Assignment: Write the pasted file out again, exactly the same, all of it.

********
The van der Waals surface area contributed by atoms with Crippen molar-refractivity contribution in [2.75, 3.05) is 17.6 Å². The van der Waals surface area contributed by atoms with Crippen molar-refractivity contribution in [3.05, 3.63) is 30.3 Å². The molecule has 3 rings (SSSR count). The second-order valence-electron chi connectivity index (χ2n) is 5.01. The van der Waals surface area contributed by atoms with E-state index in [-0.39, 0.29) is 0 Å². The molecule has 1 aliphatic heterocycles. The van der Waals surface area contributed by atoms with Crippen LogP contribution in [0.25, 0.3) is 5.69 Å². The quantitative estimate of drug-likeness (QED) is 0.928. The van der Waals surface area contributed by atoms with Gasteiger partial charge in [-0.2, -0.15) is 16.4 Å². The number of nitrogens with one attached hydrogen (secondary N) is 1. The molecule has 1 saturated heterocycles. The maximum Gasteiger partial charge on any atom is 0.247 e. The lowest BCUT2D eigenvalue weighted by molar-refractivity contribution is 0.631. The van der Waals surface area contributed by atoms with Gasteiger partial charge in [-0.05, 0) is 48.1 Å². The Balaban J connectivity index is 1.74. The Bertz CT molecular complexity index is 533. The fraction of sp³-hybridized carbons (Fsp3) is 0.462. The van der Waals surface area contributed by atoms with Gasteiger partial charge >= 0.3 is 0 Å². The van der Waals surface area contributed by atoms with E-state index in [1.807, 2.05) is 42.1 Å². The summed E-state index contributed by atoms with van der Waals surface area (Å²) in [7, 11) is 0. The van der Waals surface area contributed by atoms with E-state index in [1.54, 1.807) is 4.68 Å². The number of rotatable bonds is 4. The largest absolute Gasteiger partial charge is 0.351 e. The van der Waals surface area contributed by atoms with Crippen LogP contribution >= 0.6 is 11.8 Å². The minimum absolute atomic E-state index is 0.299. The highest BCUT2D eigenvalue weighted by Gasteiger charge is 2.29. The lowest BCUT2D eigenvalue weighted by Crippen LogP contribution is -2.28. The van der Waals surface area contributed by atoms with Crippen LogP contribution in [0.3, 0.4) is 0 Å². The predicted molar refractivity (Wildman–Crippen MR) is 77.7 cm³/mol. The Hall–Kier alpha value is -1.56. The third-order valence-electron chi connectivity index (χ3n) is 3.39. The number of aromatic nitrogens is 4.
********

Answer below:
The van der Waals surface area contributed by atoms with Crippen molar-refractivity contribution in [2.75, 3.05) is 17.6 Å². The van der Waals surface area contributed by atoms with Crippen molar-refractivity contribution in [3.05, 3.63) is 30.3 Å². The molecule has 3 rings (SSSR count). The second-order valence-electron chi connectivity index (χ2n) is 5.01. The van der Waals surface area contributed by atoms with E-state index in [-0.39, 0.29) is 0 Å². The molecule has 1 aliphatic heterocycles. The van der Waals surface area contributed by atoms with Crippen LogP contribution in [0.25, 0.3) is 5.69 Å². The quantitative estimate of drug-likeness (QED) is 0.928. The van der Waals surface area contributed by atoms with Gasteiger partial charge in [-0.2, -0.15) is 16.4 Å². The number of nitrogens with one attached hydrogen (secondary N) is 1. The molecule has 1 saturated heterocycles. The maximum Gasteiger partial charge on any atom is 0.247 e. The lowest BCUT2D eigenvalue weighted by molar-refractivity contribution is 0.631. The van der Waals surface area contributed by atoms with Gasteiger partial charge in [-0.05, 0) is 48.1 Å². The Balaban J connectivity index is 1.74. The Bertz CT molecular complexity index is 533. The fraction of sp³-hybridized carbons (Fsp3) is 0.462. The van der Waals surface area contributed by atoms with Gasteiger partial charge >= 0.3 is 0 Å². The van der Waals surface area contributed by atoms with E-state index in [1.807, 2.05) is 42.1 Å². The summed E-state index contributed by atoms with van der Waals surface area (Å²) in [7, 11) is 0. The van der Waals surface area contributed by atoms with E-state index in [1.54, 1.807) is 4.68 Å². The number of rotatable bonds is 4. The largest absolute Gasteiger partial charge is 0.351 e. The van der Waals surface area contributed by atoms with Crippen LogP contribution >= 0.6 is 11.8 Å². The minimum absolute atomic E-state index is 0.299. The highest BCUT2D eigenvalue weighted by Gasteiger charge is 2.29. The lowest BCUT2D eigenvalue weighted by Crippen LogP contribution is -2.28. The van der Waals surface area contributed by atoms with Crippen LogP contribution in [0.3, 0.4) is 0 Å². The predicted molar refractivity (Wildman–Crippen MR) is 77.7 cm³/mol. The Hall–Kier alpha value is -1.56. The third-order valence-electron chi connectivity index (χ3n) is 3.39. The number of aromatic nitrogens is 4.